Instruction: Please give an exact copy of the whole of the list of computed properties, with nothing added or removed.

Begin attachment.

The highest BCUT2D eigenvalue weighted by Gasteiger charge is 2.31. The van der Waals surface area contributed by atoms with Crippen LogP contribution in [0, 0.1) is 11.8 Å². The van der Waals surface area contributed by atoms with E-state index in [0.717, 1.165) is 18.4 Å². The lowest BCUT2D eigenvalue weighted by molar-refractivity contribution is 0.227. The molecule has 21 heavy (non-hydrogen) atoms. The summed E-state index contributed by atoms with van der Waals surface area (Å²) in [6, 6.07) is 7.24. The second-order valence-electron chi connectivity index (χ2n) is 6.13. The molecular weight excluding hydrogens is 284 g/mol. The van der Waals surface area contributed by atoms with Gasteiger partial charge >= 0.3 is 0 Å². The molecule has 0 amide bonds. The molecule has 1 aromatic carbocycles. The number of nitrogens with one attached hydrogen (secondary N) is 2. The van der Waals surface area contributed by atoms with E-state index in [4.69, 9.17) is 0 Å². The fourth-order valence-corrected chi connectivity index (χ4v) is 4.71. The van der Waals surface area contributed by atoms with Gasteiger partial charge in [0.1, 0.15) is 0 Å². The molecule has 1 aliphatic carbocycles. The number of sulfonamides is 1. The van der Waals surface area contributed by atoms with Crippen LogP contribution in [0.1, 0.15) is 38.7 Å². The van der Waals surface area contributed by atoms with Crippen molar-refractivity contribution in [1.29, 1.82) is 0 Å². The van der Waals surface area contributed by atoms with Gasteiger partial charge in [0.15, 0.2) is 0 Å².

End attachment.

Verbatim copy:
The highest BCUT2D eigenvalue weighted by Gasteiger charge is 2.31. The van der Waals surface area contributed by atoms with Crippen LogP contribution in [0, 0.1) is 11.8 Å². The van der Waals surface area contributed by atoms with E-state index in [0.717, 1.165) is 18.4 Å². The lowest BCUT2D eigenvalue weighted by molar-refractivity contribution is 0.227. The molecule has 21 heavy (non-hydrogen) atoms. The summed E-state index contributed by atoms with van der Waals surface area (Å²) in [6, 6.07) is 7.24. The second-order valence-electron chi connectivity index (χ2n) is 6.13. The molecular weight excluding hydrogens is 284 g/mol. The van der Waals surface area contributed by atoms with Gasteiger partial charge >= 0.3 is 0 Å². The molecule has 0 amide bonds. The molecule has 1 aromatic carbocycles. The number of nitrogens with one attached hydrogen (secondary N) is 2. The van der Waals surface area contributed by atoms with E-state index in [4.69, 9.17) is 0 Å². The fourth-order valence-corrected chi connectivity index (χ4v) is 4.71. The van der Waals surface area contributed by atoms with Gasteiger partial charge in [0.1, 0.15) is 0 Å². The molecule has 1 aliphatic carbocycles. The number of sulfonamides is 1. The van der Waals surface area contributed by atoms with Crippen LogP contribution in [0.1, 0.15) is 38.7 Å². The van der Waals surface area contributed by atoms with Crippen molar-refractivity contribution in [1.29, 1.82) is 0 Å². The van der Waals surface area contributed by atoms with Gasteiger partial charge in [0.15, 0.2) is 0 Å².